Anchorage Reformed Presbyterian Fellowship Thought for Today

March 31, 2020

Isaiah 26:3
"You keep him in perfect peace whose mind is stayed on you, because he trusts in you. You will keep in perfect peace those whose minds are steadfast, because they trust in you."

“Can you go to the supermarket now and buy a few bags of rice? Supply is depleting from the shelves!” my husband said, in a concerned manner. It was the day major news outlets had just reported that Singapore’s Disease Outbreak Response System Condition (DORSCON) level had turned from yellow to orange, indicating that the disease is severe and there is a moderate to high public health impact.

Ever since the novel coronavirus (Covid-19) first entered public consciousness, there have been daily news reports on it in my country. And with each passing day, we have been buying more and more things in a bid to protect ourselves from the virus as much as possible. We all want to survive. And we will buy whatever it takes to have that sense of security.

Face masks, hand sanitizers, and thermometers have all run out of stock in most of the stores across Singapore. And now groceries were running out as well. The first item to run out was rice and the next was toilet paper—it felt as if we were going to war.

“How did this panic-buying happen in my nation? Is there really a need to do this? What if there really isn’t any more rice at the supermarket when we finish ours at home? My family is so used to eating rice daily!” Those thoughts prompted me to make a trip down to the supermarket, and I was just in time to get two sacks of rice from the almost-empty shelf.

As unfortunate and untimely as this coronavirus outbreak is, crises like these present us, as believers, with an excellent opportunity to step out and show the love and grace of Christ—even if it comes at our own expense.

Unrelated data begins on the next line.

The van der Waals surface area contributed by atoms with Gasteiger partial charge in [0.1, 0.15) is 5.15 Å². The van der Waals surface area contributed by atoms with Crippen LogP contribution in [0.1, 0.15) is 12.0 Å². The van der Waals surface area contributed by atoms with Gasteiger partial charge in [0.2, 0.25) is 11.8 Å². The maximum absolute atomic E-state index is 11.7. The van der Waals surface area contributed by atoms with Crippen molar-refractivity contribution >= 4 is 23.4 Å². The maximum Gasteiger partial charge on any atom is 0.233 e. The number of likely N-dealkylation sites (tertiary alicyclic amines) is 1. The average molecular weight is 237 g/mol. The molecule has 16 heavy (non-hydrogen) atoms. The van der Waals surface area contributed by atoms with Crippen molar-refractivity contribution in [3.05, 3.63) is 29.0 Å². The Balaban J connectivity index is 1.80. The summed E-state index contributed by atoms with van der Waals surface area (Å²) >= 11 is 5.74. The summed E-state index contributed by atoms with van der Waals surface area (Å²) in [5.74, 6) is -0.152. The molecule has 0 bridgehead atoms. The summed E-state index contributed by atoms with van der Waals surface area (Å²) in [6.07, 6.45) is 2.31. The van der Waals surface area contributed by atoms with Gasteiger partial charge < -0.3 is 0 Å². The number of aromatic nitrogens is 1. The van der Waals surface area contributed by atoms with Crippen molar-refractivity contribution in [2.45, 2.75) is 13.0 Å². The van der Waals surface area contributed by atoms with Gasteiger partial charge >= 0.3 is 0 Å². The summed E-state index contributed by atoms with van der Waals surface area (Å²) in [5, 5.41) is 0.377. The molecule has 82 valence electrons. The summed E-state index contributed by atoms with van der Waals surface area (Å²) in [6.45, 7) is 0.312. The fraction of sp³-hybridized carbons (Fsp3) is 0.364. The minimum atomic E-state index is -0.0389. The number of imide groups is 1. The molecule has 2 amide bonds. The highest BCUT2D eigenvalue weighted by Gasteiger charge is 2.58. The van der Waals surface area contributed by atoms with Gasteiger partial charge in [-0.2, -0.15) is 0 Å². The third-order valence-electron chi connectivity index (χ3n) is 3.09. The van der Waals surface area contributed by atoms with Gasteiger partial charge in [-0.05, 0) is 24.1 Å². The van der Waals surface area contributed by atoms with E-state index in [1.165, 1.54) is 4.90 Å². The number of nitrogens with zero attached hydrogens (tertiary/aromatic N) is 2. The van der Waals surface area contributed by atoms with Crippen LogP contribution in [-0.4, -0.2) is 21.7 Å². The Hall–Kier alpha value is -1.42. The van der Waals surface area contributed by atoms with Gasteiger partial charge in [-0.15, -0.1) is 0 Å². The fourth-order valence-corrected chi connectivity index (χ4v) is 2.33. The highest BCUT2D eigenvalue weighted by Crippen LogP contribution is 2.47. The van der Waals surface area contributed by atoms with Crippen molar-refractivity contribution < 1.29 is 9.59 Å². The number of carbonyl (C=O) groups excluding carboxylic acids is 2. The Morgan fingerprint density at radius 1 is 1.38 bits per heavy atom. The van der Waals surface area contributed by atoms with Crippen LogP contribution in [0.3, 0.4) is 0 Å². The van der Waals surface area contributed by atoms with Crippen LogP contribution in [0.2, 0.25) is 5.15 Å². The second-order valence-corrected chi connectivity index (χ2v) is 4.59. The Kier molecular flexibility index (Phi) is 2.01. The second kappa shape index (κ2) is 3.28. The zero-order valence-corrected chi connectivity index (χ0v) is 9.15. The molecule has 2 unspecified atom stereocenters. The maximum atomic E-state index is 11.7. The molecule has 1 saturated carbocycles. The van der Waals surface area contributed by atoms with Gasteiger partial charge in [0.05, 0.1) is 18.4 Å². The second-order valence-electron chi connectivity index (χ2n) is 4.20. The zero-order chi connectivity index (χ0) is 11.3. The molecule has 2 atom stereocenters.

To be honest, hauling those two bags of rice home did give me a sense of assurance that my family will have enough rice for the weeks to come. But what about after the rice runs out and I need to replenish it again? What if the situation does not get better by then and there isn’t any more rice available in the stores or the situation worsens to the point that I can’t even go out? Clearly, we all need something more than just masks or rice to “keep calm and carry on.” The truth is, we can purchase everything we need for our physical survival and stock up our homes but still end up anxious and restless.

What we need is the peace and assurance from God that He is still on the throne and rules for our good. In such a time when panic can be more contagious than the coronavirus, we need to remember that perfect peace is found only in trusting God: 

"You keep him in perfect peace whose mind is stayed on you, because he trusts in you. You will keep in perfect peace those whose minds are steadfast, because they trust in you." (Isaiah 26:3)

"And the peace of God, which surpasses all understanding, will guard your hearts and your minds in Christ Jesus." (Philippians 4:7)

and resting in His shadow:

"He who dwells in the shelter of the Most High will abide in the shadow of the Almighty. I will say to the Lord, 'My refuge and my fortress, my God, in whom I trust.'" (Psalm 91:1-2)

When we allow our minds to be influenced by the chaos around us, rather than the Word of God, we can never find peace. The Word of God is full of Spirit and life:

"It is the Spirit who gives life; the flesh is no help at all. The words that I have spoken to you are spirit and life." (John 6:63)

It is clarity and hope:

"May the God of hope fill you with all joy and peace in believing, so that by the power of the Holy Spirit you may abound in hope." (Romans 15:13)

It is a lamp to our feet and light to our path:

"Your word is a lamp to my feet and a light to my path." (Psalm 119:105)